Russian President Vladimir Putin’s string of missile strikes in at least 10 Ukrainian cities has prompted Western allies to rush to deliver additional aid in the form of modern defense systems.
On Monday, Germany announced it would provide the first of four new IRIS-T air defense systems to Ukraine within days. The land-based air defense systems, which use modified short-range missiles, has an operating range of up to 40 kilometers and target detection range of 250 kilometers.
“The renewed missile fire on Kyiv and the many other cities show how important it is to supply Ukraine with air defen[s]e systems quickly,” German Defense Minister Christine Lambrecht said in a statement. “Russia’s attacks with missiles and drones terrorize the civilian population in particular. That is why we are now providing support especially with air defen[s]e weapons.”
Germany is sending the first of the four newest IRIS-T air defense systems to Ukraine.
According to Ukrinform, Germany’s Ministry of Defense said this on its Twitter account.
“Germany delivers the first of four IRIS-T SLM air defense systems to Ukraine. The recent Russian missile attacks on Kyiv and other cities shows how important the air defense capability for Ukraine’s self-defense is,” the tweet reads.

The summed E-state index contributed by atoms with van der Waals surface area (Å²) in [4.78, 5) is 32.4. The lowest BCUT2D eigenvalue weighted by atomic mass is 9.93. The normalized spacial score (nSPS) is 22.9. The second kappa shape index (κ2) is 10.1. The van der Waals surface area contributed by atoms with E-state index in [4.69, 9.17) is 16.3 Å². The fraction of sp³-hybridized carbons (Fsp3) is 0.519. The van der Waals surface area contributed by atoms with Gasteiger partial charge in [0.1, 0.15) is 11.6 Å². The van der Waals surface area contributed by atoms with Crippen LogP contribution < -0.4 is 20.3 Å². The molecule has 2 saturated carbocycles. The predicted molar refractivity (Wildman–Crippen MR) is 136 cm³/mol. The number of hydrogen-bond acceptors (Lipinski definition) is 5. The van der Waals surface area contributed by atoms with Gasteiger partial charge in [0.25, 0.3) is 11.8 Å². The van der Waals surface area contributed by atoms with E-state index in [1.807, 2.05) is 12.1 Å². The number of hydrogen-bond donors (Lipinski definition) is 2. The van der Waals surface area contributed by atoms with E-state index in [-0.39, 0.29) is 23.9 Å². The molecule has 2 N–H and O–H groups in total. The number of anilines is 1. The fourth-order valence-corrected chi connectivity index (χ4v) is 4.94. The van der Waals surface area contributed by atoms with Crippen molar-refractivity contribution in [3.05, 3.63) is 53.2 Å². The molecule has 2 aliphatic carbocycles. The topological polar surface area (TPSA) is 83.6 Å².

IRIS-T SLM is a land-based air defense system developed by Diehl Defense with modified medium-range guided missiles. It can hit aircraft, helicopters, cruise missiles, jet artillery, drones, anti-radar missiles and bombs.
The escalation of events have ramped up pressure on Ukraine’s Western allies to deliver advanced military technology to aid Ukrainian forces, who recently made significant gains in the east and a sudden advance in the south.
“The best response to Russian missile terror is the supply of anti-aircraft and anti-missile systems to Ukraine – protect the sky over Ukraine!” Ukrainian Defense Minister Oleksii Reznikov tweeted on Monday. “This will protect our cities and our people. This will protect the future of Europe.”
William Reno, the chair of the political science department at Northwestern University, told Global Defense Corp that Germany’s decision to speed up its delivery of the defense system is to help “fill a gap” as Kyiv waits for the delivery of a U.S. defense system that is expected to come in late November. In late September, the Pentagon said it would send to advanced antiaircraft systems to Ukraine within the next two months.
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